Electronic throttle control is a drive-by-wire system that replaces a conventional cable-actuated throttle body with an electronic set-up.
In a conventional throttle configuration, such as that found in an older car, a cable would run from the pedal to the throttle body. In an ETC-equipped car, the driver's inputs are instead monitored by a sensor on the pedal assembly and relayed to an electric motor that actuates the throttle plate.
The primary advantage of such a system is that the car can automatically regulate the engine speed, by reducing the throttle opening, without any driver input. This permits a wide range of safety and comfort-related capabilities, including cruise control and traction control, in a neat and easily packaged assembly.
Using a 'throttle-by-wire' system also has other benefits, including removing the need for convoluted cable assemblies - which can wear and bind over time, causing driveability and safety issues.
How do electronic throttle controls work?
In a conventional cable-actuated set-up, a cable runs from the pedal in the footwell to the throttle body. When the driver steps on the pedal, the cable transmits the motion of the pedal to the throttle blade within the throttle body, opening the throttle. When the driver lifts off, springs pull the throttle closed again.
An electronic throttle system removes the cable from the equation. Instead, a sensor on the accelerator pedal assembly monitors the position of the pedal. When the driver accelerates, the sensor transmits data regarding the pedal position to the car's electronic control unit. After processing the data from several other inputs, the ECU will then generate suitable signals which are sent to an electronically controlled throttle body.
This, instead of being opened by the motion of a cable, features a form of electronic actuation - typically a servomotor or stepper motor - which is continuously monitored and positioned by the ECU.
When a change in the throttle opening is required, appropriate signals will be sent from the ECU to the electric motor in the throttle body. The motor will then reposition the throttle blade to suit, increasing or decreasing airflow into the engine as required. An integral spring can help the throttle blade return to the idle position but, in any case, one will be present to ensure the throttle closes if there is a problem with the control system.
Are there any advantages or disadvantages to this throttle-by-wire approach?
Prior to the adoption of electronically controlled throttles, systems existed that allowed the car to override the driver's input. Bosch, for example, developed an 'Anti-skid Regulation' unit that enabled traction control in cars with cable throttle assemblies.
However, these set-ups were often complicated and bulky. Electronically controlled throttles, on the other hand, are far lighter and more compact, making them easier to package. They are also far more flexible in terms of what they can achieve.
The relationship between the motion of the pedal and the throttle opening can also be changed on the fly to suit the conditions or driving mode using ETC set-ups; a sport mode could grant very quick and substantial throttle openings when the driver tips in on the accelerator pedal - resulting in an artificially lively, punchy-feeling engine and experience.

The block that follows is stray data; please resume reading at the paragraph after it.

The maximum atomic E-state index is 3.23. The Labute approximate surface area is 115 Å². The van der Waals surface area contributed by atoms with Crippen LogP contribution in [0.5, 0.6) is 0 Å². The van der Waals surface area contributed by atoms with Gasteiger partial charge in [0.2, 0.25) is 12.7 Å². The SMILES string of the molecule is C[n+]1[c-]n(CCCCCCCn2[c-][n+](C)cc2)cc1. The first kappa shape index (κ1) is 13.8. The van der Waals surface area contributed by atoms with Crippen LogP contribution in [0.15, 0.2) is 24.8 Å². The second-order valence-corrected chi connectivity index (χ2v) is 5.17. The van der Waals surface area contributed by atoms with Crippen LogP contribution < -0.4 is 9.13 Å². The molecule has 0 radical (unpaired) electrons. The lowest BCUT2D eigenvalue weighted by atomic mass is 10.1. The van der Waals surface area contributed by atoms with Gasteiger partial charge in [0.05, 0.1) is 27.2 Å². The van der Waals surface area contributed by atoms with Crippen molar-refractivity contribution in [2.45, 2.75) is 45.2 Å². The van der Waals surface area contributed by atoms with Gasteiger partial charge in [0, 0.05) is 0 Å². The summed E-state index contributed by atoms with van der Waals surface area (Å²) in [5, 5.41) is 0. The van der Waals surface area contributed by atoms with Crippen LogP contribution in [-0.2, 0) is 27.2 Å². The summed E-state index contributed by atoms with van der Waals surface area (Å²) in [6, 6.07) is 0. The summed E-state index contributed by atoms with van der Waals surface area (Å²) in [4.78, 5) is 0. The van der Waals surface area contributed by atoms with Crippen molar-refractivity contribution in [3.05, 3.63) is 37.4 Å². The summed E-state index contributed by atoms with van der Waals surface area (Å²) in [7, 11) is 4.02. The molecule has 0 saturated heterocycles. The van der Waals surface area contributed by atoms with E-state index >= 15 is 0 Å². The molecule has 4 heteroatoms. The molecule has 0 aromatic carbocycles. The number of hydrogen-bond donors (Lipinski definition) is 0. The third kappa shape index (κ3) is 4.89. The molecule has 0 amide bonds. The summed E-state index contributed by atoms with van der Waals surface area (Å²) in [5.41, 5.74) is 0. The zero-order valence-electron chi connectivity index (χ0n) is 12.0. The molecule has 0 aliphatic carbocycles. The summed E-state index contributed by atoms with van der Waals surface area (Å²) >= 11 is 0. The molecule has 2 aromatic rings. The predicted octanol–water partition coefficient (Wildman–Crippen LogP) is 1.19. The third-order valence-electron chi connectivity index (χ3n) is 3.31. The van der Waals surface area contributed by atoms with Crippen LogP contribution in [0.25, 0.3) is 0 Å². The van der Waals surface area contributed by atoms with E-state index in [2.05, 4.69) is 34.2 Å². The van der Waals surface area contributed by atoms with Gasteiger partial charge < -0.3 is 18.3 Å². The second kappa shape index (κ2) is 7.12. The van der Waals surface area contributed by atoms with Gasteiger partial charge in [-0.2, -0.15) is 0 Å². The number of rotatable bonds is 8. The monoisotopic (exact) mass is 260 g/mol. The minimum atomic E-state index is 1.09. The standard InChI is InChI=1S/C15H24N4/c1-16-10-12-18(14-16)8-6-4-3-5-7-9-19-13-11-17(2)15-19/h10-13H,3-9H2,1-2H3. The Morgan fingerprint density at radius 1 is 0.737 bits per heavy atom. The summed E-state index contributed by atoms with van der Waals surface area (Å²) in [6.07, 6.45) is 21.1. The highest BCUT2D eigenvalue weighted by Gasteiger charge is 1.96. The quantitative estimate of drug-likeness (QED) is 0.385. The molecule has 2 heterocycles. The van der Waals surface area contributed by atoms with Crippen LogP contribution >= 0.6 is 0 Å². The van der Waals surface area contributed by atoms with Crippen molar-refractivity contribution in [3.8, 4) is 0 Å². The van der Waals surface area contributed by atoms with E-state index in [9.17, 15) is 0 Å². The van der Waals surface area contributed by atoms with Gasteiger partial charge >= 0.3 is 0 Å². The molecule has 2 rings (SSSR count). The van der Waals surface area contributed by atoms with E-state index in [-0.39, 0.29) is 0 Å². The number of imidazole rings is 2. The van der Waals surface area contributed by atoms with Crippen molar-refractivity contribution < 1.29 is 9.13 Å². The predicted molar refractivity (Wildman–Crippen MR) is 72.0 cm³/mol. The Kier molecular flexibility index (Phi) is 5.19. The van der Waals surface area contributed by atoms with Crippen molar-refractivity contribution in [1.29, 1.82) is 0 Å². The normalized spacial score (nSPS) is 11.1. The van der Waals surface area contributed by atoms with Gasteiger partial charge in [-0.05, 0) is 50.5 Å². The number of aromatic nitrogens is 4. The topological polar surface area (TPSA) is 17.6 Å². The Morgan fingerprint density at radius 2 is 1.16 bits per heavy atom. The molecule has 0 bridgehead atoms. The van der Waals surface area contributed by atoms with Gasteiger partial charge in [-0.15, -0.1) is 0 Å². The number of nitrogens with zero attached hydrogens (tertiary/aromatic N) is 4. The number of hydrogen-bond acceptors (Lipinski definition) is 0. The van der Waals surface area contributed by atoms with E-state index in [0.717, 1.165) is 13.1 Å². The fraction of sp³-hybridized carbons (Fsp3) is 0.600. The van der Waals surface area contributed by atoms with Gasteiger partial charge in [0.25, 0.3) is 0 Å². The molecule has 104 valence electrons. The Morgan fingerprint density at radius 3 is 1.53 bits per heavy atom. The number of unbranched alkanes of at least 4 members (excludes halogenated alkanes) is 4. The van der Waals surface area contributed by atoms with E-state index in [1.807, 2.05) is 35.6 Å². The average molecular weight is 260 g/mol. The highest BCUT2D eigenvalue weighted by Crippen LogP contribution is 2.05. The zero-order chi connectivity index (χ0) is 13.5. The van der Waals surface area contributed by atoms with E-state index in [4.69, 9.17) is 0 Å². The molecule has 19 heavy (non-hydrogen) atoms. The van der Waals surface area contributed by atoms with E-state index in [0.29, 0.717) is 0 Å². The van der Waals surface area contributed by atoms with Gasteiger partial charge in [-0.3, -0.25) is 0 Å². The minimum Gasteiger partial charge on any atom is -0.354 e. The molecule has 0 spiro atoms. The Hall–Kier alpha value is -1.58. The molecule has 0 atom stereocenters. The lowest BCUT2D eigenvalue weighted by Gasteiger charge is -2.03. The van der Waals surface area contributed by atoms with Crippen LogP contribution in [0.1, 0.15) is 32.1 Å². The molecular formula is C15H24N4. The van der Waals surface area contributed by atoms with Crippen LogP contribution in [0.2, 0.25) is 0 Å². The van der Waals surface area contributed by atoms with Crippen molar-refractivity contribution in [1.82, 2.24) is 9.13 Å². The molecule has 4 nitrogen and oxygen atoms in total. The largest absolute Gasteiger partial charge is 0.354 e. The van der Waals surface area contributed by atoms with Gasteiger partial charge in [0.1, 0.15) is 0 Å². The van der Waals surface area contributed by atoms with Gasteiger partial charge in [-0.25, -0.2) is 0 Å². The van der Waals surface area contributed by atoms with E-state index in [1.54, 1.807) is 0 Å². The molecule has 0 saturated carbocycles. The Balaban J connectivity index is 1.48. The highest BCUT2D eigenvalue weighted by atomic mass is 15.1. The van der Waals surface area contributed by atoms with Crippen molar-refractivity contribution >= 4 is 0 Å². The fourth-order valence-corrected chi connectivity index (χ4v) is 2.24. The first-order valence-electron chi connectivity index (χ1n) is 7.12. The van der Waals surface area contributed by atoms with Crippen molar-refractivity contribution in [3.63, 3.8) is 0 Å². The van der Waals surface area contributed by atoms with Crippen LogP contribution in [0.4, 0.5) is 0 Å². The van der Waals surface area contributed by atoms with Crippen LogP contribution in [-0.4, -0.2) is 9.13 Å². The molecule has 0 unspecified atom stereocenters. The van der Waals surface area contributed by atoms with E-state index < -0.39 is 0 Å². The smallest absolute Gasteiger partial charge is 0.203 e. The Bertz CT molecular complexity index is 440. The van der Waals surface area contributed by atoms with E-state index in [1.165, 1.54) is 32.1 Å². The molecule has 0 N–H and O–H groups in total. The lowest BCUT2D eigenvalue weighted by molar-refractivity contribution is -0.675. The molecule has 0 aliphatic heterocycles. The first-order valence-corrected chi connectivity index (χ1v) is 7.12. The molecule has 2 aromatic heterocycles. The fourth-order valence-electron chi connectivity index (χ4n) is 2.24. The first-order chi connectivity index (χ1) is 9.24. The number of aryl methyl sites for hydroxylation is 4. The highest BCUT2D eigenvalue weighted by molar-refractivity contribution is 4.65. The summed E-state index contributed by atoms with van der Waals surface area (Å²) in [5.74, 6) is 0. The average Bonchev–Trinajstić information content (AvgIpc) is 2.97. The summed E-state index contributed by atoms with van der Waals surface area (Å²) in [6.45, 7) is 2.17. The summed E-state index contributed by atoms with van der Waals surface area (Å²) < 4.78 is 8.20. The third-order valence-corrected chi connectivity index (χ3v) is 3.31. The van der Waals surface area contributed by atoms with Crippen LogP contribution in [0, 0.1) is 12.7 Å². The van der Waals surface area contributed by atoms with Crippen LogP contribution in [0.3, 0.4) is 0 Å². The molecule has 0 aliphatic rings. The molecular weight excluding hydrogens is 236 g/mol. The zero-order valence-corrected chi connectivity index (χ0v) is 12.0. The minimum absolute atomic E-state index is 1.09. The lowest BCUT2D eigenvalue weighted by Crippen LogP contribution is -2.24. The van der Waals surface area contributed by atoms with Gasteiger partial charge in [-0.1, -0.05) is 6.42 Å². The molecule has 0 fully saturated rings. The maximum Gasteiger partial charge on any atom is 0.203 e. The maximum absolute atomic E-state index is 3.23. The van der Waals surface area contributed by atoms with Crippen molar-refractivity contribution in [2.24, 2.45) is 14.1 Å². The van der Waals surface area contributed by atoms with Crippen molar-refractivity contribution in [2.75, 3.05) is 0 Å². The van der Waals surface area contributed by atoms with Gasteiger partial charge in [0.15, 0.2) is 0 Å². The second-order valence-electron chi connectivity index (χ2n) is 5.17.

Alternatively, the engine's response could be very gently and gradually metered out over the entire length of travel of the accelerator. This kind of response is ideal for urban driving or in snowy conditions, as it reduces the chance of wheelspin or jerky acceleration.
Electronically controlled throttles can also be used to regulate the engine's idle speed without any additional hardware, helping keep cost and complexity down - although many do retain standalone idle air control systems.
There are otherwise no disadvantages to using an electronically controlled throttle, provided it is calibrated well, as these configurations allow for lightning-quick changes of throttle position when commanded by either the ECU or driver themselves.
A brief history of electronically operated throttles
Electronically actuated throttle bodies were reportedly first prototyped by Bosch in the 1980s for use in motorsports applications. They were easier to package, requiring no convoluted cable routing, and permitted a wide range of additional features without needing any extra hardware. For example, a team could easily instate traction control without needing a bulky motor assembly to actuate the existing cabled throttle set-up.
BMW then adopted a development of Bosch's electronically controlled throttle bodies for its new V12-engined 7 Series flagship, which was unveiled in 1987. Doing so allowed BMW to equip the luxury saloon with the likes of cruise control, traction control and a speed limiter without resorting to an overly complicated cable and servomotor-equipped set-up.
The company's 5.0-litre 'M70' V12, which initially went into the 750i and 750iL, used twin Bosch Motronic engine management systems and a pair of electronically controlled Bosch throttle bodies. BMW's own 'Elektronische Motorleistungsregelung' - electronic power regulation system - monitored all the required inputs, such as accelerator pedal position and wheel slip, and would then send signals to the throttle bodies to open them to the optimum position.
Other manufacturers, such as General Motors, soon followed suit. As costs fell and the demand for improved safety systems and creature comforts continued to rise, electronically controlled throttle systems quickly became commonplace - with their applications ranging from basic city cars through to the likes of the Ferrari 458 Speciale and beyond.
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